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Flower And Garnet rating 
3/5 Flower And Garnet

   

Reviewed by Ignatz Ratskiwatski

Vancouver writer-director Keith Behrman grew up in the wide open expanses of Saskatchewan, Canada, and, although Flower & Garnet is set against the bleak beauty of Ashcroft, British Columbia, a semi-desert landscape in the Canadian West, the sensibility in this his debut feature is pure prairie.

A quietly affecting, if somewhat chilly, study of an emotionally repressed widower (Callum Keith Rennie) and his two children, 16-year-old Flower (Jane McGregor) and her eight-year-old brother Garnet (Colin Roberts), the film effectively conveys the wide open spaces between people that make communication so difficult.

Ever since his mother died while giving birth to him, little Garnet has had to bear the brunt of his father's complete inability to come to terms with the loss. Ed (Rennie) is a pick-up driving, working-class guy who'd rather drink beer with his buddies and fire off a few rounds from his gun than deal with the needs of a withdrawn little boy.

That duty has always fallen on the shoulders of Ed's daughter Flower, who has been both mother and sister to the little tyke, taking care of everything from preparing his meals and taking him to school to organizing his birthday parties and buying the gifts. An adult in most ways, Flower is completing the transition by starting to become sexually active. As she does, she insists that her father take more responsibility for Garnet. Nominally, he accepts - a botched fishing outing ensues - but it soon becomes apparent that Garnet is adrift in the gulf between Flower's withdrawal of attention and his father's distant emotions.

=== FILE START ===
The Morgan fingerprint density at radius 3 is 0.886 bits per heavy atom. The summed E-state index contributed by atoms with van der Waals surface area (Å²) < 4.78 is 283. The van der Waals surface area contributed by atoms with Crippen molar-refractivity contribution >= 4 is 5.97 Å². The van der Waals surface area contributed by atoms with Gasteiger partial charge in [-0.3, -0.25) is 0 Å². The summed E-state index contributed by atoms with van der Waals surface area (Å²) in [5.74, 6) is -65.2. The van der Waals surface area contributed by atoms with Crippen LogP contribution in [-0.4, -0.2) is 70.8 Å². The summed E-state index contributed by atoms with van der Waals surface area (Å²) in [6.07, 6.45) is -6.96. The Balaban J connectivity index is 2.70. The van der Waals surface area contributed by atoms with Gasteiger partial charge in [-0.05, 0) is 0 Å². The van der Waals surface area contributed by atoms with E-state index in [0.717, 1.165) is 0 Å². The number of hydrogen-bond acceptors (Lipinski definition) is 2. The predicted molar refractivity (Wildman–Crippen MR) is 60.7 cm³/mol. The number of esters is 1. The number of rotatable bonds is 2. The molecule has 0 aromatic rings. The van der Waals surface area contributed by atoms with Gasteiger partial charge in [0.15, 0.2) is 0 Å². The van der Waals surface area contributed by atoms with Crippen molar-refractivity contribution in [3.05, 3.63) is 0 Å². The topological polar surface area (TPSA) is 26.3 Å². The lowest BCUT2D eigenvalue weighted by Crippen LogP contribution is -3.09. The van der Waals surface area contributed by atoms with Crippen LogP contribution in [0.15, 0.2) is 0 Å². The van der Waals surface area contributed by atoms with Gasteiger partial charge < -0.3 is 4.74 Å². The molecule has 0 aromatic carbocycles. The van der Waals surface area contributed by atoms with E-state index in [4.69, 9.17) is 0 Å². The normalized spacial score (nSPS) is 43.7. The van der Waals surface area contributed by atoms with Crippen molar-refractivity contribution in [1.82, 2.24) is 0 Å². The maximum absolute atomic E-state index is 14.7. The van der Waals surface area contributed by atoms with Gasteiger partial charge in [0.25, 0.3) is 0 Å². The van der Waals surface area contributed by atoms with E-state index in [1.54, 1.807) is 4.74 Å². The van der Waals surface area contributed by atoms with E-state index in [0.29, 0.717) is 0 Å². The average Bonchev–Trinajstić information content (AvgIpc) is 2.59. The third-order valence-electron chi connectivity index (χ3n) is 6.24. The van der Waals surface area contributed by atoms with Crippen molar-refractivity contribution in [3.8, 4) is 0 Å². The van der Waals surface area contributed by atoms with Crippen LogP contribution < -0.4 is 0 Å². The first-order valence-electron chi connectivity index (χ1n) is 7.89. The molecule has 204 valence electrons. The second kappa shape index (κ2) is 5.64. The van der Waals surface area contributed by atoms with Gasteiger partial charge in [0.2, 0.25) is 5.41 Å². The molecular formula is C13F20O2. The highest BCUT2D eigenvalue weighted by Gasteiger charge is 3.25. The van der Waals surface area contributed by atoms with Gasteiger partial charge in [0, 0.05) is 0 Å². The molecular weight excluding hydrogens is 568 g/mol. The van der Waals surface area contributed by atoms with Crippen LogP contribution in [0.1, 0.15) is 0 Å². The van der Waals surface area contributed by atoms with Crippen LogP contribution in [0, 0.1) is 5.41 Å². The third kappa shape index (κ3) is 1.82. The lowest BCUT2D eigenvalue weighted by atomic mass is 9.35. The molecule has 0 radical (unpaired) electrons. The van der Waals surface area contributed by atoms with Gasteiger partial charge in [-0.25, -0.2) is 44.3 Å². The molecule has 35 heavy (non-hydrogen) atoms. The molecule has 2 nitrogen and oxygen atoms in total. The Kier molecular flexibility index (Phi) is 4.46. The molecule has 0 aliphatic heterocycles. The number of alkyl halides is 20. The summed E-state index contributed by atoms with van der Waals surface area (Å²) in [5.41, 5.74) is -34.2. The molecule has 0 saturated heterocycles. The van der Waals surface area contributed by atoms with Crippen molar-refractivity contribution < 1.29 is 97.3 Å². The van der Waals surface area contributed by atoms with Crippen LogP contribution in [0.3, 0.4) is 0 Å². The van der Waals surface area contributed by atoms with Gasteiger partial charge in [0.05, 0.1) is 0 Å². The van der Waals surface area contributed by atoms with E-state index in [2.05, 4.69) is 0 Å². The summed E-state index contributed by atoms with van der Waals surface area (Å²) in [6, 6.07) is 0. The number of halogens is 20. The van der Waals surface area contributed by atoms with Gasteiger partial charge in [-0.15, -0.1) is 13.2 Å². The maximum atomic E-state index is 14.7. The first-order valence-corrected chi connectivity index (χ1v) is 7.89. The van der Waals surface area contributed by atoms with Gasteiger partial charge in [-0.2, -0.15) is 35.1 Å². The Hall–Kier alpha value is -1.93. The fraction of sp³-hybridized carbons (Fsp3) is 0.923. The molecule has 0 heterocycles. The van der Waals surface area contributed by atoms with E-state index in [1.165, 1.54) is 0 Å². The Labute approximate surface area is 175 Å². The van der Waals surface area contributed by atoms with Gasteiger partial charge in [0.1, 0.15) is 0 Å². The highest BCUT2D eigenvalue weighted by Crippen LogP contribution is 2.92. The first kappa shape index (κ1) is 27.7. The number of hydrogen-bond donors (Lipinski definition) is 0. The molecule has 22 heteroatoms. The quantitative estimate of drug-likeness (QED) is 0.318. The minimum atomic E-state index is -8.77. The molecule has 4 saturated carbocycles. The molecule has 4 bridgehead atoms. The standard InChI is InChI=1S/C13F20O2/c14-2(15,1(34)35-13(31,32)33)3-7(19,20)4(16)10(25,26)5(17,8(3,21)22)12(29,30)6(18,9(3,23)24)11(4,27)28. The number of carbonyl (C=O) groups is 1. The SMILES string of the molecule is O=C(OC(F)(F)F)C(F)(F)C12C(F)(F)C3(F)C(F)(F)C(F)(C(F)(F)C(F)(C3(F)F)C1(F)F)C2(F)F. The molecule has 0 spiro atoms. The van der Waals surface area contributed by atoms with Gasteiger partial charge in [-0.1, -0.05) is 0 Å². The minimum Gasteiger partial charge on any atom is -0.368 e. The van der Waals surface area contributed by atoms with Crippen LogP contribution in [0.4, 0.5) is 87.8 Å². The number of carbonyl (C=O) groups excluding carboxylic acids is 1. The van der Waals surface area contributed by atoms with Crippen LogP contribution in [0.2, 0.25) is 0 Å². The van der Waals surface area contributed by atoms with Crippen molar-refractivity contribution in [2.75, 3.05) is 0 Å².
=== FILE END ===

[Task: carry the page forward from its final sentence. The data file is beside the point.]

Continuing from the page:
At first Garnet makes the best of things. He wanders around, observing - and in one memorable scene, even tasting - the physical world around him. Watching Flower's friend Ronnie (Dov Teifenbach) burn ants with a magnifying glass (Ronnie may be 16, but he's a very young 16), the sensitive little guy responds to Ronnie's statement that the ants don't feel anything by saying, 'If they don't feel anything, why are they trying to run away?' When, in an attempt to do the right thing by Garnet, his dad buys him a BB gun for his birthday, a series of events leading to tragedy is set in motion.

Writer-director Behrman - who has a number of award-winning shorts to his credit - is a natural behind the camera. A nearly wordless opening ten minutes of the film efficiently and economically give us all the back story we need while deftly sketching in character detail and nuance. He punctuates the emotional drama on display with beautifully rendered random shots of the world surrounding his characters, both reinforcing the isolation they feel and hinting at the possibility of redemption.

For their parts, his cast members perfectly reflect Behrman's vision. Rennie IS the middle-aged, weather-beaten, former Marlborough Man gone slightly to seed, a type this writer (a prairie boy himself) knows very well, while Colin Roberts is effectively opaque as the taciturn Garnet. The real revelation here, however, is Flower's Jane McGregor. She masters the difficult task of portraying a girl/woman with one foot still in childhood and the other in full, glorious womanhood. She will be seen again, you can be sure.

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